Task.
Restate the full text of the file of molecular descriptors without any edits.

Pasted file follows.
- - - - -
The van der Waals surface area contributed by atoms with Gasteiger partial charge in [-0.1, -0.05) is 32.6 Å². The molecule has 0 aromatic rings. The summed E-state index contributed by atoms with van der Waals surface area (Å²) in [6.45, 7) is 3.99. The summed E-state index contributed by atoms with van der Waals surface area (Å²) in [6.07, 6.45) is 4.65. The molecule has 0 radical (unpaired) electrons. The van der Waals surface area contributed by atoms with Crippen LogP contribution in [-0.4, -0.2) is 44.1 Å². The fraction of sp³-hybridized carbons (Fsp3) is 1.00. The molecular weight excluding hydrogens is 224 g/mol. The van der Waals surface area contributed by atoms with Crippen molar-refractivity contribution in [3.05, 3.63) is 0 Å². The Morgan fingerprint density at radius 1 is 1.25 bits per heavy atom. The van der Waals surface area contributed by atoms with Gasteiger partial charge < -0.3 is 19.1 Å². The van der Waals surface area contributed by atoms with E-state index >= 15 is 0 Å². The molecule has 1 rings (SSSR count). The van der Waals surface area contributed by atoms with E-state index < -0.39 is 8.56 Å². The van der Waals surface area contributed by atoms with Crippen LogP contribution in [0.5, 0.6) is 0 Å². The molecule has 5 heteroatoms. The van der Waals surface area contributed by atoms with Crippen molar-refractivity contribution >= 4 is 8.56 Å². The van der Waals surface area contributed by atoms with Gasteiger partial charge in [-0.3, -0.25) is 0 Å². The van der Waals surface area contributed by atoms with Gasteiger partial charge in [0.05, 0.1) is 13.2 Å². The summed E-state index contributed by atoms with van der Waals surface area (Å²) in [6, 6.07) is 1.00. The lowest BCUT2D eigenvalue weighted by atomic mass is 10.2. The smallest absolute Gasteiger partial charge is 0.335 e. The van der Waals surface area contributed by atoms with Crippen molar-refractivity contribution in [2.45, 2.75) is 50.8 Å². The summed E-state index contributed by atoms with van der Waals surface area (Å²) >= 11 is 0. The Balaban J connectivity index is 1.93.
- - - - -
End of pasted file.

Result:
The van der Waals surface area contributed by atoms with Gasteiger partial charge in [-0.1, -0.05) is 32.6 Å². The molecule has 0 aromatic rings. The summed E-state index contributed by atoms with van der Waals surface area (Å²) in [6.45, 7) is 3.99. The summed E-state index contributed by atoms with van der Waals surface area (Å²) in [6.07, 6.45) is 4.65. The molecule has 0 radical (unpaired) electrons. The van der Waals surface area contributed by atoms with Crippen LogP contribution in [-0.4, -0.2) is 44.1 Å². The fraction of sp³-hybridized carbons (Fsp3) is 1.00. The molecular weight excluding hydrogens is 224 g/mol. The van der Waals surface area contributed by atoms with Crippen molar-refractivity contribution in [3.05, 3.63) is 0 Å². The Morgan fingerprint density at radius 1 is 1.25 bits per heavy atom. The van der Waals surface area contributed by atoms with Gasteiger partial charge < -0.3 is 19.1 Å². The van der Waals surface area contributed by atoms with E-state index >= 15 is 0 Å². The molecule has 1 rings (SSSR count). The van der Waals surface area contributed by atoms with E-state index < -0.39 is 8.56 Å². The van der Waals surface area contributed by atoms with Crippen LogP contribution in [0.5, 0.6) is 0 Å². The molecule has 5 heteroatoms. The van der Waals surface area contributed by atoms with Crippen molar-refractivity contribution >= 4 is 8.56 Å². The van der Waals surface area contributed by atoms with Gasteiger partial charge in [-0.3, -0.25) is 0 Å². The van der Waals surface area contributed by atoms with Gasteiger partial charge in [0.05, 0.1) is 13.2 Å². The summed E-state index contributed by atoms with van der Waals surface area (Å²) in [6, 6.07) is 1.00. The lowest BCUT2D eigenvalue weighted by atomic mass is 10.2. The smallest absolute Gasteiger partial charge is 0.335 e. The van der Waals surface area contributed by atoms with Crippen molar-refractivity contribution in [2.45, 2.75) is 50.8 Å². The summed E-state index contributed by atoms with van der Waals surface area (Å²) >= 11 is 0. The Balaban J connectivity index is 1.93.